Another tactic is the supply keys proposed in OpenRTB 3.0. This approach has a per-seller, per-impression encryption that uniquely ties metadata to that impression, along with the authorized seller. This is sent with the impression request to the exchange, and then passes through the OpenRTB request and response protocol. Implementation requires additional complexity generating encrypted values on a per-impression basis. The technology has the theoretical ability to ensure that the complete set of information is accurate with each impression, to the extent that the client that generated the information is also accurate, such as users, geo, and sellers. That said, when a publisher has limited the scope of eligible sellers based on ads.txt, the additional verification afforded by the OpenRTB 3.0 encryption would be against fraud by an approved reseller. Thus this method may not address a large percentage of the fraud that might remain. This does effectively protect against repeated calls just to the ad tag, which do not originate from a client.

Another form of fraud is publishers themselves that may seek to inflate their impression counts through illicit means. An example might be a publisher that creates a website, steals third party content, then creates AdSense tags (or any other self-service exchange) to their page. These publishers get paid when visitors view their sites, so they try to create fake visitors using bots or similar tactics. Neither ads.txt nor the OpenRTB 3.0 encryption are effective in combatting bots. Ads.txt isn’t effective because the publisher would be incentivized to include any reseller in its ads.txt – especially if it’s selling the traffic it worked to fraudulently generate, or simply not use ads.txt. The encryption fails to address this form of fraud because the impressions are likely generated at the publisher level, meaning if the publisher employs this encryption with the request – the encrypted values will be included as the request is likely originating from a client. But the publisher is unlikely to employ this technology.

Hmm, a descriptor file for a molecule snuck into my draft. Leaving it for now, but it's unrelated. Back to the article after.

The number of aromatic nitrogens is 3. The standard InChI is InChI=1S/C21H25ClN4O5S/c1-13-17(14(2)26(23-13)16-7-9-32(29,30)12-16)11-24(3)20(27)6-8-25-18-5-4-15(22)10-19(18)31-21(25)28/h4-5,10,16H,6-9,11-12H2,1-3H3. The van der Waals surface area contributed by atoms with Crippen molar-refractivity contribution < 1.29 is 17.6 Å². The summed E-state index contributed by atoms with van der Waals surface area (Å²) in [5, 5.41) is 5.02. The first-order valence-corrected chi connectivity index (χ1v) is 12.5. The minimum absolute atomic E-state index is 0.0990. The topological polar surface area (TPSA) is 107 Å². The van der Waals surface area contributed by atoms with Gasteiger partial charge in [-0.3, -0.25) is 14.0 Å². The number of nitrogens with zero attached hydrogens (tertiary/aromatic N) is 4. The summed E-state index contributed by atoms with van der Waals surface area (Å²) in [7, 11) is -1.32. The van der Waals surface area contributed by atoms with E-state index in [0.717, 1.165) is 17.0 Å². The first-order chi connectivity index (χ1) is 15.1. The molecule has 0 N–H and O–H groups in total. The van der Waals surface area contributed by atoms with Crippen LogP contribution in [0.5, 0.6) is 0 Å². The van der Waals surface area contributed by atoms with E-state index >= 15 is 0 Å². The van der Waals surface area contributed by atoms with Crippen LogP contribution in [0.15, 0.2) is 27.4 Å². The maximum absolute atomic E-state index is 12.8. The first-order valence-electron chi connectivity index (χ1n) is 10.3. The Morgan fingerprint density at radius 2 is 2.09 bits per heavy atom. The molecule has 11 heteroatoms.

Bots that create fraudulent traffic are either hosted on servers at data centers, or are part of toolbars or other client-side software that can generate fake requests. In the case of data-center-based requests, part of the TAG fraud requirements are that vendors block all data center IPs – this is also standard for most exchanges in any event. Detecting client-side software, or non-data-center-hosted bots can be more challenging. The easiest way to avoid these, in general, is for buyers to simply use a whitelist of sites that they know aren’t bad actors. Beyond that, vendors like WhiteOps and DoubleVerify have developed software to analyze and detect bots. This includes analysis like detecting whether the IP browses the web 24 hours a day, whether their usage patterns follow expected patterns, whether the browser updates based on expected patterns, etc. There are other vendors like SafeGraph that monitor global location patterns, such as whether users tend to jump around at impossible rates, to detect likely fraudulent location behavior.